External Affairs

In Modi-Imran Khan Call, Talk of a 'Joint Strategy' for Progress in Bilateral Ties

Telephone conversation initiated by the Indian prime minister marks New Delhi's first high level contact with the Pakistani prime minister-elect.

New Delhi: Prime Minister Narendra Modi called up Pakistan’s prime minister-in-waiting Imran Khan to congratulate him on his Pakistan Tehreek-e-Insaf (PTI) emerging as largest political party in the recent election.

The Ministry of External Affairs press note said that Modi spoke about his vision for peace and development in South Asia, while the read-out from the Pakistani political party claimed that Indian prime minister suggested evolution of a “joint strategy” for progress in their bilateral affairs.

The MEA released a statement on Monday night noting that Modi had called Khan earlier in the evening to convey a personal congratulatory message.

“Prime Minister spoke to Mr Imran Khan, chairperson of Pakistan Tehreek-e-Insaf Party and congratulated him for his party emerging as the largest political party in the National Assembly of Pakistan in the recently conducted general elections,” said the MEA communique.

PTI has emerged the winner of parliamentary elections with 116 seats, with the previous ruling party Pakistan Muslim League (Nawaz) obtaining just 64 seats. Khan’s party is currently involved in negotiations to cobble together a coalition by talking to smaller parties.

The MEA press release noted that Modi “expressed hope that democracy will take deeper roots in Pakistan”.

The “prime minister also reiterated his vision of peace and development in the entire neighbourhood,” it added.

In Islamabad, Imran Khan’s party released a a set of highlights of the conversation which quoted Modi as talking about a “new era” and “joint strategy in bilateral relations.

Pakistan ke saath taaluqaat mein naye daur ka aaghaaz par taiyaar hain – Bharatiya vazeer e azam (We are ready for the beginning of a new era in relations with Pakistan – Indian prime minister),” said the PTI press note.

It further stated that Modi had advocated a more active approach. “Muamlaat aagey badhaaney ke liye donon mumalik ko mushtarka hikmat-amli apnana hoga – Bharatiya vazeer-e-azam (Both countries should adopt a joint strategy for progress in bilateral affairs – Indian prime minister)”.

During this conversation, Imran Khan told Modi that solutions to disputes should be found through dialogue, as per the PTI press release, which made no mention of the ‘Kashmir’.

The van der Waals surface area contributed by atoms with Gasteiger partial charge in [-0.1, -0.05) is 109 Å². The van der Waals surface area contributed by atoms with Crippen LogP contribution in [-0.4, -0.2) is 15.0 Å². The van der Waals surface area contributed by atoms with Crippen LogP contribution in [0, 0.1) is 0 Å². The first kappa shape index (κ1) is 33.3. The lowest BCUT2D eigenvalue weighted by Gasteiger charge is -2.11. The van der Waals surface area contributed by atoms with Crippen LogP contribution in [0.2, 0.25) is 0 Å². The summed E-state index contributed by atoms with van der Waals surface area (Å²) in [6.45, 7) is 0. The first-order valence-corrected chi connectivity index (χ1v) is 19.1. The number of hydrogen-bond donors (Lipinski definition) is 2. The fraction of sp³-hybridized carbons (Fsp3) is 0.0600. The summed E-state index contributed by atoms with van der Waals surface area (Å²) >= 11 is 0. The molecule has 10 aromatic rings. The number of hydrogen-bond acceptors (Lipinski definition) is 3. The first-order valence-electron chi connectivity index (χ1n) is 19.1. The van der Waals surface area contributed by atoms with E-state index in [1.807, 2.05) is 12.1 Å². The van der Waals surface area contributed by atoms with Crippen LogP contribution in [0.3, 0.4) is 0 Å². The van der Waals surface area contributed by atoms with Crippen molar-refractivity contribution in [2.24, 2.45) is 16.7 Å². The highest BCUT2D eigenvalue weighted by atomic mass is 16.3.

He further stated that the two governments should devise a joint plan of action on poverty alleviation. “Instead of answers to conflicts, wars and bloodbath give birth to tragedies,” Khan told Modi, as per the press release.

Khan’s remarks mirrored those that he made in his victory speech on July 25.

Along with Modi’s purported call for a “joint strategy”, there was no direct mention in the MEA press statement about Imran Khan’s offer in his election victory speech to hold talks with India and stop the “blame game” on Kashmir.

“The leadership of Pakistan and India now need to come to the table to resolve this and end the blame games,” he said on July 25, adding “we are stuck now in square one”.

Modi’s phone call was his first direct contact with Imran after they had met in New Delhi in December 2015. At that time, both leaders had hoped for “closer cooperative ties between the two countries”.

India’s first response to the elections came on Saturday when it had welcomed the fact that the “people of Pakistan have reposed their faith in democracy through general elections”.

“India desires a prosperous and progressive Pakistan at peace with its neighbours. We hope that the new Government of Pakistan will work constructively to build a safe, stable, secure and developed South Asia free of terror and violence,” said the MEA spokesperson.

Modi’s call to the victor came two days after the results were formally announced, in contrast to the congratulatory message Manmohan Singh had delivered to Nawaz Sharif when the latter won the 2013 elections.

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